Helmholtz, Hermann (Ludwig Ferdinand) von
- James F. Bell
- , revised by Clive Greated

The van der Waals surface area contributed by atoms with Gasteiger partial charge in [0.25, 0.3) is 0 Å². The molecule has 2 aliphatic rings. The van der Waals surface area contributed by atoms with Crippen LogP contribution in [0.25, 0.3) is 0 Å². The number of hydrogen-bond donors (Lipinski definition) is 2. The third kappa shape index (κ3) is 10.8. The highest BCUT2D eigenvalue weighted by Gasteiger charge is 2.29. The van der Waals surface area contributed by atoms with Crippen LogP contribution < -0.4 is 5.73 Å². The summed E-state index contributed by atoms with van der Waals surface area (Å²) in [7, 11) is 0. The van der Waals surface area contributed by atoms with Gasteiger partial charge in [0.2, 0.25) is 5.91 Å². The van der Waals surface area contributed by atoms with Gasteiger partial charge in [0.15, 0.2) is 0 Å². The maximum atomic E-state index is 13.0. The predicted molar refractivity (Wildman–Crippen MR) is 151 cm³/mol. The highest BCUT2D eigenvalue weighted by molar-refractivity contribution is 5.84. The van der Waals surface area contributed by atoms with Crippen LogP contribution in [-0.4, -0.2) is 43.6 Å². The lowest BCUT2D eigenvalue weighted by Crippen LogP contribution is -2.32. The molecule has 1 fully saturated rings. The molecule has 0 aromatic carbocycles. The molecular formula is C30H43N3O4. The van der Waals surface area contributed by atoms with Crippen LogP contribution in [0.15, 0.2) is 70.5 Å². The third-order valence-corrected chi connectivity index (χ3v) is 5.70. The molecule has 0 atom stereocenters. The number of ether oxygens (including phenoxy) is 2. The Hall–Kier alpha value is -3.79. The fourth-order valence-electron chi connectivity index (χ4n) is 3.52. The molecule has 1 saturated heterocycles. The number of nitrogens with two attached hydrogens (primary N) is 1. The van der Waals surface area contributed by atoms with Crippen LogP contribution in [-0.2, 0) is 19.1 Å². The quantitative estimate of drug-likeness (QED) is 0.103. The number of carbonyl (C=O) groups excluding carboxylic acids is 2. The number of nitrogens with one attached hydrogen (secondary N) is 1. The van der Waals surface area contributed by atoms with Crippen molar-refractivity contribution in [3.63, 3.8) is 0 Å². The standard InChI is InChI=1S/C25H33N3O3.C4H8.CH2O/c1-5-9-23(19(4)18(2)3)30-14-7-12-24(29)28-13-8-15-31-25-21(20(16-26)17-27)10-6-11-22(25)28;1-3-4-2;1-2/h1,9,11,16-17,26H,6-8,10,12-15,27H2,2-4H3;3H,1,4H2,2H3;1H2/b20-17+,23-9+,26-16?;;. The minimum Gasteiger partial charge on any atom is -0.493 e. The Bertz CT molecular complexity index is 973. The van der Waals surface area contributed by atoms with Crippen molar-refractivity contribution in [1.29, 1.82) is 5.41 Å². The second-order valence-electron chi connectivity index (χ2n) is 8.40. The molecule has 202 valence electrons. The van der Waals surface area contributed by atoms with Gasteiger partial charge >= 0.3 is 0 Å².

(b Potsdam, Aug 31, 1821; d Berlin, Sept 8, 1894). German scientist. He studied medicine at the Friedrich-Wilhelm Institut, Berlin, obtaining the doctorate in 1842. He also studied mathematics, physics and philosophy, and attended lectures at Berlin University. After service as an army surgeon, in 1848 he obtained a post in physiology and pathology at Königsberg University. Later he held a number of professorships: of anatomy and physiology at Bonn University (1855), of physiology at Heidelberg (1858), and of physics at Berlin (1871); in 1887 he became the founding director of the first institute of pure scientific research, the Physikalisch-Technische Reichsanstalt, Berlin. Helmholtz was an intellectual giant. His research covered such diverse topics as nerve impulses, colour blindness, vortex motion in the theory of fluids, and various aspects of electricity; he invented the ophthalmoscope; he created physiological optics and was a dominant figure in the area of acoustics....